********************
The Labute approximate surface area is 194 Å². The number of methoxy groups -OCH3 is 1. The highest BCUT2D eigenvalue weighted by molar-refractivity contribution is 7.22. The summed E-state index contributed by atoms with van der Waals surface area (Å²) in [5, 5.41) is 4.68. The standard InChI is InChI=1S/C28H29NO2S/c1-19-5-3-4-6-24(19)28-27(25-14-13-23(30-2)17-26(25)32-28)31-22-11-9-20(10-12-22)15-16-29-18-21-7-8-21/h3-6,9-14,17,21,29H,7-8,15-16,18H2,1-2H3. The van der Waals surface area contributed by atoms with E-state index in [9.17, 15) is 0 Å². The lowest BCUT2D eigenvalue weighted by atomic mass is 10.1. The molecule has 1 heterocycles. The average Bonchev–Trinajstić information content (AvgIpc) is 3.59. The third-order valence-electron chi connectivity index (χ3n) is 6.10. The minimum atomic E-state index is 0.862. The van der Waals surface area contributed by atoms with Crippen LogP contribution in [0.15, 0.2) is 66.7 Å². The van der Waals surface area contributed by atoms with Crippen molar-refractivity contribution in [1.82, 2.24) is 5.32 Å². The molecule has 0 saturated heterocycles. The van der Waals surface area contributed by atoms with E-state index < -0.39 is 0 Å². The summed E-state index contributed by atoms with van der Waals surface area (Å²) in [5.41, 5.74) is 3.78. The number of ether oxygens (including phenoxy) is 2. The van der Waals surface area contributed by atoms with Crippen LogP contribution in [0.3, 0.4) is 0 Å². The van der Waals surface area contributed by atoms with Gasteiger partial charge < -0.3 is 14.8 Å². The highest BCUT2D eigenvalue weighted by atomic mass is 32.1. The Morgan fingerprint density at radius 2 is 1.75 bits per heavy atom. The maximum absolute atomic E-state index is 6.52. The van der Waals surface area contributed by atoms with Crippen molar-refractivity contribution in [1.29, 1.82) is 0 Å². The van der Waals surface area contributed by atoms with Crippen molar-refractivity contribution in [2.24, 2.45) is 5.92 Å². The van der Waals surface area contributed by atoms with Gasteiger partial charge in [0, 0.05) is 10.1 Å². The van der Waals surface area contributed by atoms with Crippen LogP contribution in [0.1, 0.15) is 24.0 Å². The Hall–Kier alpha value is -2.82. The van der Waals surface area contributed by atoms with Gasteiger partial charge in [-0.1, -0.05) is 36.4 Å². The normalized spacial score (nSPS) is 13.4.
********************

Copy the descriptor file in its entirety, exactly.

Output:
The Labute approximate surface area is 194 Å². The number of methoxy groups -OCH3 is 1. The highest BCUT2D eigenvalue weighted by molar-refractivity contribution is 7.22. The summed E-state index contributed by atoms with van der Waals surface area (Å²) in [5, 5.41) is 4.68. The standard InChI is InChI=1S/C28H29NO2S/c1-19-5-3-4-6-24(19)28-27(25-14-13-23(30-2)17-26(25)32-28)31-22-11-9-20(10-12-22)15-16-29-18-21-7-8-21/h3-6,9-14,17,21,29H,7-8,15-16,18H2,1-2H3. The van der Waals surface area contributed by atoms with E-state index in [9.17, 15) is 0 Å². The lowest BCUT2D eigenvalue weighted by atomic mass is 10.1. The molecule has 1 heterocycles. The average Bonchev–Trinajstić information content (AvgIpc) is 3.59. The third-order valence-electron chi connectivity index (χ3n) is 6.10. The minimum atomic E-state index is 0.862. The van der Waals surface area contributed by atoms with Crippen LogP contribution in [0.15, 0.2) is 66.7 Å². The van der Waals surface area contributed by atoms with Crippen molar-refractivity contribution in [1.82, 2.24) is 5.32 Å². The molecule has 0 saturated heterocycles. The van der Waals surface area contributed by atoms with E-state index < -0.39 is 0 Å². The summed E-state index contributed by atoms with van der Waals surface area (Å²) in [5.41, 5.74) is 3.78. The number of ether oxygens (including phenoxy) is 2. The van der Waals surface area contributed by atoms with Crippen LogP contribution in [0.3, 0.4) is 0 Å². The van der Waals surface area contributed by atoms with Gasteiger partial charge < -0.3 is 14.8 Å². The highest BCUT2D eigenvalue weighted by atomic mass is 32.1. The Morgan fingerprint density at radius 2 is 1.75 bits per heavy atom. The maximum absolute atomic E-state index is 6.52. The van der Waals surface area contributed by atoms with Crippen molar-refractivity contribution in [1.29, 1.82) is 0 Å². The van der Waals surface area contributed by atoms with Crippen molar-refractivity contribution in [2.24, 2.45) is 5.92 Å². The van der Waals surface area contributed by atoms with Gasteiger partial charge in [0, 0.05) is 10.1 Å². The van der Waals surface area contributed by atoms with Crippen LogP contribution in [0.1, 0.15) is 24.0 Å². The Hall–Kier alpha value is -2.82. The van der Waals surface area contributed by atoms with Gasteiger partial charge in [-0.1, -0.05) is 36.4 Å². The normalized spacial score (nSPS) is 13.4.